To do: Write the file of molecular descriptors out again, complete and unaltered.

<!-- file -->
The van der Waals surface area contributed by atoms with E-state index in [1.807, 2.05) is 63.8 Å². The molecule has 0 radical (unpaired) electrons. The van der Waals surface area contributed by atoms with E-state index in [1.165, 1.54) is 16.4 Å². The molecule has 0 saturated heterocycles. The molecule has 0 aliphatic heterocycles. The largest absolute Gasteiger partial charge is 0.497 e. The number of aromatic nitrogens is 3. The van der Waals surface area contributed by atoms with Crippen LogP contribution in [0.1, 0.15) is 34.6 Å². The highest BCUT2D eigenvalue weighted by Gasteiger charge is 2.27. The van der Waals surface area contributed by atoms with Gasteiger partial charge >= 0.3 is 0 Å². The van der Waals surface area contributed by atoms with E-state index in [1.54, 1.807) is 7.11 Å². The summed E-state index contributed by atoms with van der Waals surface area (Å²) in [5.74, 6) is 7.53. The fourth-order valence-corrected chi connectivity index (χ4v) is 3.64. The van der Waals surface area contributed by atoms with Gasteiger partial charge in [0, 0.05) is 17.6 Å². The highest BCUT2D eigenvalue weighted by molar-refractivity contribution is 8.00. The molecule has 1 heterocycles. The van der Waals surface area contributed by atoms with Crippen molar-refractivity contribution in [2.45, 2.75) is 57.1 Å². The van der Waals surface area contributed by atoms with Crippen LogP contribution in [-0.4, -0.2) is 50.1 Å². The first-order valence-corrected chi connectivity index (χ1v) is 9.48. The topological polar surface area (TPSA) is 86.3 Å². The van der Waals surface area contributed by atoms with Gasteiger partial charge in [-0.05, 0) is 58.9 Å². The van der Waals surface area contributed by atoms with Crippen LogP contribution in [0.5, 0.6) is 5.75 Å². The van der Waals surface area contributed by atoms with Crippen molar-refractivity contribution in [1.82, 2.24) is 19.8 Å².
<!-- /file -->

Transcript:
The van der Waals surface area contributed by atoms with E-state index in [1.807, 2.05) is 63.8 Å². The molecule has 0 radical (unpaired) electrons. The van der Waals surface area contributed by atoms with E-state index in [1.165, 1.54) is 16.4 Å². The molecule has 0 saturated heterocycles. The molecule has 0 aliphatic heterocycles. The largest absolute Gasteiger partial charge is 0.497 e. The number of aromatic nitrogens is 3. The van der Waals surface area contributed by atoms with Crippen LogP contribution in [0.1, 0.15) is 34.6 Å². The highest BCUT2D eigenvalue weighted by Gasteiger charge is 2.27. The van der Waals surface area contributed by atoms with Gasteiger partial charge >= 0.3 is 0 Å². The van der Waals surface area contributed by atoms with E-state index in [1.54, 1.807) is 7.11 Å². The summed E-state index contributed by atoms with van der Waals surface area (Å²) in [5.74, 6) is 7.53. The fourth-order valence-corrected chi connectivity index (χ4v) is 3.64. The van der Waals surface area contributed by atoms with Gasteiger partial charge in [0, 0.05) is 17.6 Å². The highest BCUT2D eigenvalue weighted by molar-refractivity contribution is 8.00. The molecule has 1 heterocycles. The van der Waals surface area contributed by atoms with Crippen molar-refractivity contribution in [2.45, 2.75) is 57.1 Å². The van der Waals surface area contributed by atoms with Crippen LogP contribution in [-0.4, -0.2) is 50.1 Å². The first-order valence-corrected chi connectivity index (χ1v) is 9.48. The topological polar surface area (TPSA) is 86.3 Å². The van der Waals surface area contributed by atoms with Gasteiger partial charge in [-0.05, 0) is 58.9 Å². The van der Waals surface area contributed by atoms with Crippen LogP contribution in [0.5, 0.6) is 5.75 Å². The van der Waals surface area contributed by atoms with Crippen molar-refractivity contribution in [1.82, 2.24) is 19.8 Å².